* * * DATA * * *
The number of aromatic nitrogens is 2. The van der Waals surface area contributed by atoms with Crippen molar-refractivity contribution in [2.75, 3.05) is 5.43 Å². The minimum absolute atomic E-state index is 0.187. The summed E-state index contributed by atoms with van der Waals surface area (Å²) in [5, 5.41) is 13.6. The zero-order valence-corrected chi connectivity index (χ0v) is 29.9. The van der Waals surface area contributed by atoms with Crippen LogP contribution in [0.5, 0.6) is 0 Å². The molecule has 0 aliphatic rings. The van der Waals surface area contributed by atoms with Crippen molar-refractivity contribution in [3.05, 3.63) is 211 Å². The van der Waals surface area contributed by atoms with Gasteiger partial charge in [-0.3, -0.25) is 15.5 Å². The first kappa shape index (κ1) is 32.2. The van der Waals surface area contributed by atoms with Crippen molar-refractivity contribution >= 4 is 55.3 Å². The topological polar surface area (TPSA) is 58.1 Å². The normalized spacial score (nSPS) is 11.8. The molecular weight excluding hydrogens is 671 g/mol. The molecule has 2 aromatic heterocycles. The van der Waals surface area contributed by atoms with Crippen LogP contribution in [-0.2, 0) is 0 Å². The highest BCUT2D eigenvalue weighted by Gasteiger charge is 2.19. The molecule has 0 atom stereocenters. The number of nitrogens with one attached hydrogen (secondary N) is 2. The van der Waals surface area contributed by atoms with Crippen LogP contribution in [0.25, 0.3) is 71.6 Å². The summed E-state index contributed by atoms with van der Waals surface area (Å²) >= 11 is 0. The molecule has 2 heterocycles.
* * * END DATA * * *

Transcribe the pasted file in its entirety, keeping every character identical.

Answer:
The number of aromatic nitrogens is 2. The van der Waals surface area contributed by atoms with Crippen molar-refractivity contribution in [2.75, 3.05) is 5.43 Å². The minimum absolute atomic E-state index is 0.187. The summed E-state index contributed by atoms with van der Waals surface area (Å²) in [5, 5.41) is 13.6. The zero-order valence-corrected chi connectivity index (χ0v) is 29.9. The van der Waals surface area contributed by atoms with Crippen LogP contribution in [0.5, 0.6) is 0 Å². The molecule has 0 aliphatic rings. The van der Waals surface area contributed by atoms with Crippen molar-refractivity contribution in [3.05, 3.63) is 211 Å². The van der Waals surface area contributed by atoms with Gasteiger partial charge in [-0.3, -0.25) is 15.5 Å². The first kappa shape index (κ1) is 32.2. The van der Waals surface area contributed by atoms with Crippen molar-refractivity contribution >= 4 is 55.3 Å². The topological polar surface area (TPSA) is 58.1 Å². The normalized spacial score (nSPS) is 11.8. The molecular weight excluding hydrogens is 671 g/mol. The molecule has 2 aromatic heterocycles. The van der Waals surface area contributed by atoms with Crippen LogP contribution in [-0.2, 0) is 0 Å². The highest BCUT2D eigenvalue weighted by Gasteiger charge is 2.19. The molecule has 0 atom stereocenters. The number of nitrogens with one attached hydrogen (secondary N) is 2. The van der Waals surface area contributed by atoms with Crippen LogP contribution in [0.25, 0.3) is 71.6 Å². The summed E-state index contributed by atoms with van der Waals surface area (Å²) >= 11 is 0. The molecule has 2 heterocycles.